I know that you probably don't care... but I have been bothered by something on your Naming website. When you refer to the SS stats, you don't consider all spellings of a name! Take the name Madeline. Yes, it doesn't seem as popular when you look at Madeline. Now consider [the number each of babies named Madeline, Madelyn, Madelynn, Madilyn, Madeleine, Madalyn, Madalynn, Madilynn]. It is almost three times as popular when you count all the spellings! It's a Top 20 name when you adjust for multiple spellings. And names like these also add difficulty for the child in having to spell his/her name constantly. I know why the SSA does it the way they do ... it's very subjective when you start getting into pronunciations. Is "Miah" pronounced like "Mya" or like "Mia"? Who knows?
I take the Top 1000 Names and give it my best shot, though. Because I really don't want to choose one of those names that escapes notice due to a million spellings. The Top 1000 actually boils down to 649 names when you lump them together. I haven't done Boys yet for 2007. But I thought I'd share my girl list... The column on the far left sums the amounts next to the spellings.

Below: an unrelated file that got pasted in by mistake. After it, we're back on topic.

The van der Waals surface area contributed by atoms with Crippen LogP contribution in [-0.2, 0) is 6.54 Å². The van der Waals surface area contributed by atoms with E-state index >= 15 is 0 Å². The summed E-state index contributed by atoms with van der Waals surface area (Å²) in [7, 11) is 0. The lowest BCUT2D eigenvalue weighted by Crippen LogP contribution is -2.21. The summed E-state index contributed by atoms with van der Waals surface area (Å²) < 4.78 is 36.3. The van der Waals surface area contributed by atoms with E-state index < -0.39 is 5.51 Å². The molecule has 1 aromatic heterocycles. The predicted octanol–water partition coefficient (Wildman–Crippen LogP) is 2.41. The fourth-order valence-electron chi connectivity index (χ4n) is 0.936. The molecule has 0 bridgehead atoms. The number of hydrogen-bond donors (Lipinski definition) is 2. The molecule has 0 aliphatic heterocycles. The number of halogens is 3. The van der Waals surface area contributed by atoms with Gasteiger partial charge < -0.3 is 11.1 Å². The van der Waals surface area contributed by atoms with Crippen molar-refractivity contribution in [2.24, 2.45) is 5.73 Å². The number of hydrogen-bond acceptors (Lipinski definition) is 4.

[Here Swistle removed an ENORMOUS CHART.]
"Don't care"? Is there such a thing as "don't care" when it comes to baby names?
I know what you mean, and I do think it's a good idea for parents to take multiple spellings into account, especially if the popularity of a name is a big consideration. But I think it's too subjective to decide what's "a different spelling" and what's "a different name." Looking down your list, I disagree with many of your combinations: I think, for example, that Madelyn and Madeline are different names, and that Emily and Emmalee are different names, and that Sierra and Ciara are different names. And other people would go the opposite direction and say you should have combined more, and that Isabelle and Isabella are the same name. None of us are "right" or "wrong," we just have different opinions about what makes names "different."
Because it's so subjective, the only method that makes sense is to list every spelling separately but make the data available (it's available at the Social Security baby names site) so parents can add spellings up the way that makes sense to them---which is exactly what you did. I rarely do so on this blog, though, because in most cases the adding up makes only a fraction of a percentage point of a difference in the popularity of the name. For example, the spelling Khloe adds only .0209 percentage points to the .5085 percent Chloe population, bringing their combined total to .5294% of the baby girls born in 2007 (source: Social Security). And I'll bet if we took a vote, we wouldn't get a consensus on whether they were "the same name" or "different names."